Rock column, Mail on Sunday, August 6 2006
Last weekend BBC2 was discussing the death of the variety show. In fact, itís alive and well, just not being shown on television. Madonnaís Confessions tour, running for eight nights at Wembley, is an all-round extravaganza of singing, dancing, dressing up, gymnastics, innovative design and creative use of video. Itís not so much a pop concert as a 21st-century circus.
It begins with animals: horses, cantering handsomely across the big screens, as in a bank advert. The show is in four segments and this one is called Equestrian. The clips are beautiful and startlingly sharp, but also irrelevant and derivative (of Goldfrapp). Madonna has quite enough horsepower of her own.
A giant glitterball descends and opens to disclose a neat little woman who could be a recently widowed riding instructor. After trying on dozens of personas, Madonna increasingly projects herself as a teacher. At Live 8, she was the gym mistress from hell, telling 200,000 people what to do. Here she carries a whip, which suits her. If the hits ever dry up, a second career beckons in one of those Teenage Boot Camp programmes.
Her physique is so chiselled, you donít know whether to gasp or giggle. Soon we are seeing a lot of her bottom, which again is remarkable, if hard to take entirely seriously. Not that the fans are bothered. The look on their faces says ĎOh my God, itís Madonnaí. At the centre of the 21st-century circus is the great ladder of celebrity, and she has spent decades on its highest rung.
This is her third world tour in five years, no mean feat for a working mum. Like the triumphant Reinvention (2004), itís a high-tech, high-gloss spectacle, but like the disappointing Drowned World (2001), itís strangely short of hits. Out of 21 songs, only five are old favourites. If the emphasis on dancing explains the absence of Crazy For You and Frozen, then why no Vogue, Holiday or Into The Groove?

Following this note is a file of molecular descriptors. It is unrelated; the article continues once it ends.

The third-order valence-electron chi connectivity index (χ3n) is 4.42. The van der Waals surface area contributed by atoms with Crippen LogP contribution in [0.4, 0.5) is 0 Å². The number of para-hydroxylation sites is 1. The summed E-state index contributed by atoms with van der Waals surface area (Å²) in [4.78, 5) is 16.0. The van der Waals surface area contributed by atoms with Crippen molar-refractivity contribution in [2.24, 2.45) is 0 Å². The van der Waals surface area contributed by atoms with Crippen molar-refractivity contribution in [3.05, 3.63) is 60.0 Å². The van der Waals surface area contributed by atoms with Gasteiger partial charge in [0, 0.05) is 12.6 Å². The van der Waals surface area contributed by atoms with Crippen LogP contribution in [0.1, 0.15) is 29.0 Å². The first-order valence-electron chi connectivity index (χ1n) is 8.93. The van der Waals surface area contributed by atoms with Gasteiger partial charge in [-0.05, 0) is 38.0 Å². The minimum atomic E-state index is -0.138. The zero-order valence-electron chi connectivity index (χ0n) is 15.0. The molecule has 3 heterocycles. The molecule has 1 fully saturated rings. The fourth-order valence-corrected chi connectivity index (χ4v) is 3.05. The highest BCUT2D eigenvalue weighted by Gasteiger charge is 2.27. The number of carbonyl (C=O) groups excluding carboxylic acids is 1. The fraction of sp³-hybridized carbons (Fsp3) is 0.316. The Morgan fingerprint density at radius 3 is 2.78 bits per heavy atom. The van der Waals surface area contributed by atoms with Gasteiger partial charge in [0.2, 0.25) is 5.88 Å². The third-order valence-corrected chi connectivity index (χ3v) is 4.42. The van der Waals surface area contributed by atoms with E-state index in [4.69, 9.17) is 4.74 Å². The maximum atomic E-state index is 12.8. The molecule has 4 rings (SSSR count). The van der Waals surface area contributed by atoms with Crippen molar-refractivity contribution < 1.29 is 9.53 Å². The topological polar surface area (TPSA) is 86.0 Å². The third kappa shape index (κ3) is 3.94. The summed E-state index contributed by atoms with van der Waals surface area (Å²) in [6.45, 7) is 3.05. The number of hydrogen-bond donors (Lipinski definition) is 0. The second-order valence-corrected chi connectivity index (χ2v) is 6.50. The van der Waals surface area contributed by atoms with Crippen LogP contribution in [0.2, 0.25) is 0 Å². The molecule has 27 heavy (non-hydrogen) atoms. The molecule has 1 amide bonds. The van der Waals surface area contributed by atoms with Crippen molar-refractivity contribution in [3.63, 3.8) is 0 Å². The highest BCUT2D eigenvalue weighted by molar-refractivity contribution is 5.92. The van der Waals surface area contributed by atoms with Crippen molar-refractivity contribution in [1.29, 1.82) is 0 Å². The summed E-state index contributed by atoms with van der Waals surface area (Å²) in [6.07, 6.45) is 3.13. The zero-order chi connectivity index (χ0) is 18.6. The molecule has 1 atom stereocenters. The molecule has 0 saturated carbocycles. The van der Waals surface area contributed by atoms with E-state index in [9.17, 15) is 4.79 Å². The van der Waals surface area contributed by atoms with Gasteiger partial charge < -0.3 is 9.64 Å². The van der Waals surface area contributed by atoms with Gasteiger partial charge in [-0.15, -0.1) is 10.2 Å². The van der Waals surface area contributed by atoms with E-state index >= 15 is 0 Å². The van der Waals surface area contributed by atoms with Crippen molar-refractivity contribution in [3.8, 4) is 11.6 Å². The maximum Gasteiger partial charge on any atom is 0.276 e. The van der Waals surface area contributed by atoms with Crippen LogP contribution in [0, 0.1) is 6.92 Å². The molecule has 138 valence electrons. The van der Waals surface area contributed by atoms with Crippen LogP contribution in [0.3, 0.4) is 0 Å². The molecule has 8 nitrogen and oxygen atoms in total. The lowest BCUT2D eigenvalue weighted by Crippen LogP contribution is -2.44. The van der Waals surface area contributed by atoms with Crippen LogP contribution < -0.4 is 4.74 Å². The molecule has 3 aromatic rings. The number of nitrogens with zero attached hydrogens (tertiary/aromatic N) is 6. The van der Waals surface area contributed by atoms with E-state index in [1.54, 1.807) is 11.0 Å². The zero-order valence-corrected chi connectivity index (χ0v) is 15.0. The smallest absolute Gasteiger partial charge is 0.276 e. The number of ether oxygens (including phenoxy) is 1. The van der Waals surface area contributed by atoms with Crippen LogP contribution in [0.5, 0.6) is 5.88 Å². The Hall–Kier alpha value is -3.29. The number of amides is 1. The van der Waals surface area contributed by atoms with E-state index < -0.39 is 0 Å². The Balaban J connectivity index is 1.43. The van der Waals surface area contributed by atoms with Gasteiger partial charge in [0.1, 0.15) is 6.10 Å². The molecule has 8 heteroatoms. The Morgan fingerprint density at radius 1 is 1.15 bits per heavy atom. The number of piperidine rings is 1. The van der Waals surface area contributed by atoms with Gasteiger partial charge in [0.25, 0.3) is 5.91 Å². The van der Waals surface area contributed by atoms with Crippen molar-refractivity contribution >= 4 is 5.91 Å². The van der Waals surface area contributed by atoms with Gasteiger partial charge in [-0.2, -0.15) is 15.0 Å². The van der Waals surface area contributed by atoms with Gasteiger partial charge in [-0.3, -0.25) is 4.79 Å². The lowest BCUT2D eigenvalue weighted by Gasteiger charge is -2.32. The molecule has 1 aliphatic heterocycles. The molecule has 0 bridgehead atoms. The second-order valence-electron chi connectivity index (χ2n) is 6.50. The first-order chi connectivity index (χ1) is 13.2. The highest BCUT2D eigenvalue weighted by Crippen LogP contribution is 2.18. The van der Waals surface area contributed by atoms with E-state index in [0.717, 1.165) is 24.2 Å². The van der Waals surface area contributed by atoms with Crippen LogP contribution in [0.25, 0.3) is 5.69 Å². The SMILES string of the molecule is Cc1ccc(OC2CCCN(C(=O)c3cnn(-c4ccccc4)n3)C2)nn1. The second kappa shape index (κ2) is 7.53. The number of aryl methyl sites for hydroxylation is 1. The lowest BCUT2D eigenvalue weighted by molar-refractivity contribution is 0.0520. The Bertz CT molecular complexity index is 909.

The old hits have a vital role to play, supplying emotion, even when they are cheesy: Like A Virgin, featuring Madonna pole-dancing playfully before images of falling jockeys, is good fun. Songs like this are part of the fabric of our lives. When she ditches them for album tracks, the show goes cold.
Madonnaís dancing is formidable, her singing adequate, but her stagecraft is patchy. The much-touted crucifixion scene looks, thanks to a designer tiled cross, more like an accident in the changing-room at her gym. Part two of the evening, Bedouin, feels gratuitous, and a dig at George Bush almost makes you sympathise with the man.
Part three, entitled Never Mind The Bollocks, is an excursion into punk, involving baffling revamps of I Love New York and Ray Of Light. Madonna joins her band (the only time she appears to notice them) and straps on an electric guitar, of all things. The guitar couldnít look more unhappy if it had been handed to the Queen. Madonna would do better to forget punk, fit in even more dancing, and rename this section Never Mind The Buttocks.
The final chapter, Disco, is much more her. La Isla Bonita generates warmth and Hung Up, now her biggest hit ever, delivers a storming leotard-clad climax, turning the arena into a whirl of camp, adrenaline and gold balloons.
Apart from the hit shortage, there is just one glaring weakness. Aged 47, Madonna is still hopeless at chit-chat, alternately hectoring and ingratiating. She repeats her Live 8 blooper, addressing her fans as something unprintable. She simpers, ĎI never thought Iíd say this in London, but itís good to be home.í Never thought sheíd say it? She said it last time.
As for the confessions, there arenít any.